News

Comcast: Settle Cable Open-Access Issue

2/14/2002 3:25 AM Eastern

Comcast Corp. is urging the Federal Communications Commission to conclude
that cable operators should not be required to carry third-party
Internet-service providers.

'Leaving this issue unresolved for many additional months is not in the
public interest,' the cable MSO said.

The FCC is expected as early as March to classify cable-modem service as an
information service, which have historically been left unregulated by the
commission.

Some FCC observers have indicated that the agency might launch a rulemaking
seeking comment on whether cable-provided information services should shoulder
some regulation.

Comcast indicated that a new rulemaking would signal a shift away from
leaving information-service providers unregulated, would inject uncertainty and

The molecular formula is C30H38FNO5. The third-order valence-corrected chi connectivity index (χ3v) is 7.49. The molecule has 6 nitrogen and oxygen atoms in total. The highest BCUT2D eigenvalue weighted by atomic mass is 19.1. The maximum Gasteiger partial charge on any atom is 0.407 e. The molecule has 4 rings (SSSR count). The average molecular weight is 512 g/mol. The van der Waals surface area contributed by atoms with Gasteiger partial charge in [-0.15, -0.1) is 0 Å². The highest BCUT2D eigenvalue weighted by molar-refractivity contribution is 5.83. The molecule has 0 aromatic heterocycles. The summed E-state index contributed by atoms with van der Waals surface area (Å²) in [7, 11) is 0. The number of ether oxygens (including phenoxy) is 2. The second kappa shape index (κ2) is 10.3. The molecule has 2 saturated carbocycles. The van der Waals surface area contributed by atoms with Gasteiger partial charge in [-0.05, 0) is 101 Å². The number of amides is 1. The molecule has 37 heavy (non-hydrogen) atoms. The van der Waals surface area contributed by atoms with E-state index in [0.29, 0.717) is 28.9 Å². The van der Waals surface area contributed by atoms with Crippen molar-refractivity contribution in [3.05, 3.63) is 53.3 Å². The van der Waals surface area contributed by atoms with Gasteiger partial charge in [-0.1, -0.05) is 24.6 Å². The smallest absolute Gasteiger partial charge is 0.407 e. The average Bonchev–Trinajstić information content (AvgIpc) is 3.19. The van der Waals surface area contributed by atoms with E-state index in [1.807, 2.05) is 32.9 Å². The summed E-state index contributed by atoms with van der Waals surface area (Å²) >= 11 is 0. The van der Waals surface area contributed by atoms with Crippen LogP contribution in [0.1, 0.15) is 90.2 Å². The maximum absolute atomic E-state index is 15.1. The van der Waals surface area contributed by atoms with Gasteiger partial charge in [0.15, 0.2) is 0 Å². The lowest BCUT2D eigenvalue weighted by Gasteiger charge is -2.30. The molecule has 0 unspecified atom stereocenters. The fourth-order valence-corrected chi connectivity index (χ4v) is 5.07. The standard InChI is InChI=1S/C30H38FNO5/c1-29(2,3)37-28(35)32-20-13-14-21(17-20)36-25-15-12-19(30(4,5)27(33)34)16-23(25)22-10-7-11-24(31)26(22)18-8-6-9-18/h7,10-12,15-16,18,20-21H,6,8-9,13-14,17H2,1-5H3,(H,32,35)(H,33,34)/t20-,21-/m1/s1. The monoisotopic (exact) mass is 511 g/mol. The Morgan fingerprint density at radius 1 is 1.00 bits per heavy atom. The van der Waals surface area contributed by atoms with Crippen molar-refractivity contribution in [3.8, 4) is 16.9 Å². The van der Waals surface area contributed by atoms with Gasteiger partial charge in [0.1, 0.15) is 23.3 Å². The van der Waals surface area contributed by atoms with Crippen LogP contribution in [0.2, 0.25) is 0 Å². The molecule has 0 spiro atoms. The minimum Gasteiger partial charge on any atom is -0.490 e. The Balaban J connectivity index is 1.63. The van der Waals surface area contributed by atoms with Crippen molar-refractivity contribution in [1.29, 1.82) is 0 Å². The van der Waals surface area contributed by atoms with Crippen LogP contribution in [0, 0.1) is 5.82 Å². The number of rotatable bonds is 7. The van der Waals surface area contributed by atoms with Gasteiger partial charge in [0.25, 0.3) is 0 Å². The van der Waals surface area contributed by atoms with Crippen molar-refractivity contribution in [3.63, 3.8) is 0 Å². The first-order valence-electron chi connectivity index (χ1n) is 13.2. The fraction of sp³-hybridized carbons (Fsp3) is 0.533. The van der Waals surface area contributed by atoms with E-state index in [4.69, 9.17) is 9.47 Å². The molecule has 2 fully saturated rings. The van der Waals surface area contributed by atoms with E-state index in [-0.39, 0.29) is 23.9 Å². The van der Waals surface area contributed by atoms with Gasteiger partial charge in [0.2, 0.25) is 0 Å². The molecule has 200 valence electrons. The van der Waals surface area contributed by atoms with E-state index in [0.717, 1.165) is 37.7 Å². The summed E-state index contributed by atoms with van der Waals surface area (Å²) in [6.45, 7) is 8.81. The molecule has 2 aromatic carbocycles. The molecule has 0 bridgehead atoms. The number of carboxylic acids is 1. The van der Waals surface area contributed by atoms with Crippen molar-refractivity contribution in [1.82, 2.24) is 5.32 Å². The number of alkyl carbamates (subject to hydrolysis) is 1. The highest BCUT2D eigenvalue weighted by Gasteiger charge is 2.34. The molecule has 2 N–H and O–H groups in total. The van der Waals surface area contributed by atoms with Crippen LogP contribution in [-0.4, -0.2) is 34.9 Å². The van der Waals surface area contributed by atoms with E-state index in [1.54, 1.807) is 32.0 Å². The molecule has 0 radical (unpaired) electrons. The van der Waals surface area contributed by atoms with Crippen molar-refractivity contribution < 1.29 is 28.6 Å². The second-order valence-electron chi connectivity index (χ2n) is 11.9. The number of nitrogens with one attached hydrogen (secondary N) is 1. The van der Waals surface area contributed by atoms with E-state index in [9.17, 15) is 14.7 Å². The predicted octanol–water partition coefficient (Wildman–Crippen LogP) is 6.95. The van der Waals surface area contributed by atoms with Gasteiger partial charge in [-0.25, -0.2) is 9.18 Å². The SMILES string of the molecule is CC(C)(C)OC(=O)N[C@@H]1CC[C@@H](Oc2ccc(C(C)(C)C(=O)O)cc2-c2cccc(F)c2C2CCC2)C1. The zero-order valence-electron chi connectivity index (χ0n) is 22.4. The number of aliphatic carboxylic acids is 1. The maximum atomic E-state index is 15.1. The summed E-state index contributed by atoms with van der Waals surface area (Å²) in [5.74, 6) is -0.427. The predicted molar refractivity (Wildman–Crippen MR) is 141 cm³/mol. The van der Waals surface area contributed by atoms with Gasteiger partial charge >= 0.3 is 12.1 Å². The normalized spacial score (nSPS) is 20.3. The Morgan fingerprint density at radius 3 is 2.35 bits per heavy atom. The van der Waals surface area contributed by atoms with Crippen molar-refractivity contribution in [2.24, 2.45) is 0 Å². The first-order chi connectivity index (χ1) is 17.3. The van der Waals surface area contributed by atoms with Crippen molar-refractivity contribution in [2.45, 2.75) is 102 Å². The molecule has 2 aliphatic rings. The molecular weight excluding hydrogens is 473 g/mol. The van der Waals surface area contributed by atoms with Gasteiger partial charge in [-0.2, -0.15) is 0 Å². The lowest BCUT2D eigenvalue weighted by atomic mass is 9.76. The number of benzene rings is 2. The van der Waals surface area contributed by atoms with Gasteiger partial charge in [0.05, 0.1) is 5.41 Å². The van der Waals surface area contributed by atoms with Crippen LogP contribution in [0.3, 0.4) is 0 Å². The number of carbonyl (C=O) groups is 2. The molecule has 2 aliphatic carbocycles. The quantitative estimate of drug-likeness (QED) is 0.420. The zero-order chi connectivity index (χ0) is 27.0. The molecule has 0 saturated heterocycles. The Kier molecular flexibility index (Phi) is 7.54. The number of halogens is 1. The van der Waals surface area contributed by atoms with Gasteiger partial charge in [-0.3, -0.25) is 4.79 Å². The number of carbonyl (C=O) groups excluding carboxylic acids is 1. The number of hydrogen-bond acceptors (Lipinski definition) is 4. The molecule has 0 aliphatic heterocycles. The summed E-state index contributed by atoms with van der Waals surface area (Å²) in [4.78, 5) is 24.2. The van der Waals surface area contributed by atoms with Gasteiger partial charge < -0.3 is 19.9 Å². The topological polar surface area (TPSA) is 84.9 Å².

would 'not promote investment.'

Comcast expressed its position in a Feb. 11 letter disclosing recent phone
conversations on the subject with Susanna Zwerling, legal advisor to FCC
commissioner Michael Copps, and Susan Eid, legal advisor to FCC chairman Michael
Powell.

'The [FCC] has an abundant record on which to decide that cable companies
will not be subject to `forced-access' requirements in connection with their
cable Internet services,' Comcast said.

The cable industry and local governments have been sparring at the FCC over
the legal authority of cities to regulate information services provided by cable
operators.

In the letter, Comcast said Internet service is an interstate service that
the FCC has fenced off from both federal and local regulation.

As a result, the MSO added, local governments are forbidden 'from
establishing requirements for information services in the context of requesting
proposals for a new cable franchise or a franchise renewal.'

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